Whatever career you may choose for yourself - doctor, lawyer, teacher - let me propose an avocation to be pursued along with it. <br/>Become a dedicated fighter for civil rights. <br/>Make it a central part of your life. It will make you a better doctor, a better lawyer, a better teacher. <br/>It will enrich your spirit as nothing else possibly can. It will give you that rare sense of nobility that can only spring from love and selflessly helping your fellow man. <br/>Make a career of humanity.<br/>Commit yourself to the noble struggle for human rights.<br/>You will make a greater person of yourself, a greater nation of your country and a finer world to live in.
To find a career to which you are adapted by nature, and then to work hard at it, is about as near to a formula for success and happiness as the world provides. One of the fortunate aspects of this formula is that, granted the right career has been found, the hard work takes care of itself. Then hard work is not hard work at all.
I don't want to get into the habit of thinking about my career because when it comes down to it, it's not that important. I could die tomorrow and the world would go on. I don't want to separate myself from the rest of the world. If the world is not going too good, I'm part of that. I'll be happy to take the blame. I'm along for the ride.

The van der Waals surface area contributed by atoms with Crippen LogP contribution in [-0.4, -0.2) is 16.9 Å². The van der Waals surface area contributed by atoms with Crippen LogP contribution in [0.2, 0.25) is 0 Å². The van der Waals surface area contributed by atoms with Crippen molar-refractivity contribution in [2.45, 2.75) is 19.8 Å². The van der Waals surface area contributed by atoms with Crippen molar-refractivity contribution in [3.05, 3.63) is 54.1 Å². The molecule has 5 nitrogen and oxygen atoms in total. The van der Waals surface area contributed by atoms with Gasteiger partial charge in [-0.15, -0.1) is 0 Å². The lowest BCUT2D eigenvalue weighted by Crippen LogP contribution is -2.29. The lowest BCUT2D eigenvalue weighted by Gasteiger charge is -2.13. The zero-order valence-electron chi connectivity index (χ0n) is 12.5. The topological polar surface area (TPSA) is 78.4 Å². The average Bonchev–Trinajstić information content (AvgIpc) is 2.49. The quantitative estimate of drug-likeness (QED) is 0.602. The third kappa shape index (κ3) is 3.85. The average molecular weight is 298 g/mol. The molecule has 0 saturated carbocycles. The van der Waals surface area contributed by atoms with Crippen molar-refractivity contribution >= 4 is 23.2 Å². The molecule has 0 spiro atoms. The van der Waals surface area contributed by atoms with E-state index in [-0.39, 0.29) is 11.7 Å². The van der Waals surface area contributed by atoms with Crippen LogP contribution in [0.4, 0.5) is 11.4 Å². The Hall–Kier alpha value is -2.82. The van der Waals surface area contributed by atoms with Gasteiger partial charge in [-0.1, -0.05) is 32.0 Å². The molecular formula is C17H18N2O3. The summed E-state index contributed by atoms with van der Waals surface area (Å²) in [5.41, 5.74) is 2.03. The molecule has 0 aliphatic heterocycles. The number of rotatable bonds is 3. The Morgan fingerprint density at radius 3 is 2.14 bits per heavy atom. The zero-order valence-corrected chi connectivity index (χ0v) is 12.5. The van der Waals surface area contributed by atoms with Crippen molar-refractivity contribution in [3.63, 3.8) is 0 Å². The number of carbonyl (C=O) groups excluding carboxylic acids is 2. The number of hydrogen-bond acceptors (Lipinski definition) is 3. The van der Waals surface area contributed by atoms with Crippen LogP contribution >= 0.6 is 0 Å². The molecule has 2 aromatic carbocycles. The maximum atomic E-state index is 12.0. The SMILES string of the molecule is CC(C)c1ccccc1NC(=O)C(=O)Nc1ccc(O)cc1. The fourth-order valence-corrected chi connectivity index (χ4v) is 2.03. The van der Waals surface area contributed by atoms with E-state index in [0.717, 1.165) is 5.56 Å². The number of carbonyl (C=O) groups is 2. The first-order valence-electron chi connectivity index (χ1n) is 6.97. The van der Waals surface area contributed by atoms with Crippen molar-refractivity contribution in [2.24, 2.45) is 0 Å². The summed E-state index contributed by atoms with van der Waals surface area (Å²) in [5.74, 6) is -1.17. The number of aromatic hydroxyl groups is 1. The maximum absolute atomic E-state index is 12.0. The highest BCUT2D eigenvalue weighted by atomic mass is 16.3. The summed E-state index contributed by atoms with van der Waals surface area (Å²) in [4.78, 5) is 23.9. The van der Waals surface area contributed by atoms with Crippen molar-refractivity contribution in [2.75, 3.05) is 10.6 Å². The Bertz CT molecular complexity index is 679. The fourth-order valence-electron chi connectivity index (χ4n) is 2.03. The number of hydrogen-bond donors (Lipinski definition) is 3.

Positive energy is your priceless life force. Protect it. Don't allow people to draw from your reserves; select friends who recharge your energies . . . I'm not asking you to cut people out of your life, but I am asking you to invest your time with people who will push you to be your best. Winners love to see other people win.
The main character, Gene Moore, is shown how much of his identity is wrapped up in his career and potential in that career. When he comes home from war no longer able to see himself as a baseball prospect, he isn't sure who he is. This is thoroughly reinforced every time one of his acquaintances identifies him by baseball or inquires about his status. How much of our identity and worth is wrapped up in our job title or the one we are aspiring to?